Believe it or not, the Jewelers Row saga is about to get worse.
During the nearly two years that Toll Bros. has been pursuing its misguided plan to replace a group of handsome workshops on that storied Sansom Street block with a luxury condo tower, the exact look of the skyscraper has always been in flux. One early design showed a bizarrely two-faced structure, brick on one facade, glass on the other. Even if Toll couldn't be persuaded to preserve the old jewelers' buildings, it was assumed the developer would eventually come up with an architectural design worthy of historic Washington Square.
But with Toll scheduled to cross the procedural finish line next week, at a meeting of the Civic Design Review board, it is now evident that the tower's design amounts to a second act of civic vandalism. Generic, placeless, and grossly underdetailed, the 24-story high-rise is an architectural zombie that will loom over both Jewelers Row and Washington Square. Designed by New York's SLCE Architects, the tower offers the public nothing in return for the rich history that Toll is destroying.
The evolution of the building's design has played out as predictably as a Greek tragedy. Each time the Washington Square neighborhood association or design review board would point out a problem with the composition, Toll would respond by having the architects delete the offending element. Most recently, it was the third-floor veranda. That's how public relations works, not architectural design.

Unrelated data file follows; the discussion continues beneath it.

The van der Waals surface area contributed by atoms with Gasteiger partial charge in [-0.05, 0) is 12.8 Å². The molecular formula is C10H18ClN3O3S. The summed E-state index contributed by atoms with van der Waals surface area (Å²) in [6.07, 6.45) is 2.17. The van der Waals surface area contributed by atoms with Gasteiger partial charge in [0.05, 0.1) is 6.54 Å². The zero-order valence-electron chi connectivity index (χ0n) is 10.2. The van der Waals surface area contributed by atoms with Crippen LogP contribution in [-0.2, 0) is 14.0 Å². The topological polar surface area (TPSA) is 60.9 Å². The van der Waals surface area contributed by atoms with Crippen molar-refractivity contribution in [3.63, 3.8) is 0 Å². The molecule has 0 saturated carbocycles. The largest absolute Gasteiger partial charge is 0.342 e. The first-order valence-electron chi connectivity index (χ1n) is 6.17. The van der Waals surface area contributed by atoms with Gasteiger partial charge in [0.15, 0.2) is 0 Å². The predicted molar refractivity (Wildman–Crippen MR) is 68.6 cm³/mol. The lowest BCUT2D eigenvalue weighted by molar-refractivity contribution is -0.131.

Because of the haphazard slicing and dicing, the 291-foot monolith is now even more lifeless than before. On Washington Square, the tower's most important side, the glass facade rises like a vertical skating rink for 14 floors before conceding to a modest setback. Though the Sansom Street facade is somewhat better, with a series of indentations breaking up the flat surface, Toll still seems determined to claim almost every inch of air space with its bulky tower.
One of the challenges of designing an all-glass skyscraper is that there are no window frames or floor dividers to interrupt the smooth expanses and give the surface texture and scale. Towers sheathed entirely in glass really succeed only when they are exceptionally crisp, like the original Comcast headquarters, or very sculptural, like FMC and Cira. Like Toll's building, Comcast's facade also suffers from vast stretches of flatness, especially on the Arch Street side. But Comcast's tapered, obelisk form, notched corners, and purposeful setbacks elevate it far above the ranks of dumb monoliths.
The randomness of the SLCE design is evident in the disconnect between the base and the crown. The bottom two floors on Sansom Street are outlined in brick in a weak effort to make a contextual connection with Philadelphia's loft buildings, none of which exist on Sansom Street. But the top is glass, pleated to evoke the art deco crowns of the 1930s. Although we no longer expect our skyscrapers to be segmented into three distinct parts — base, shaft, crown — there should at least be a logical relationship between the top and bottom.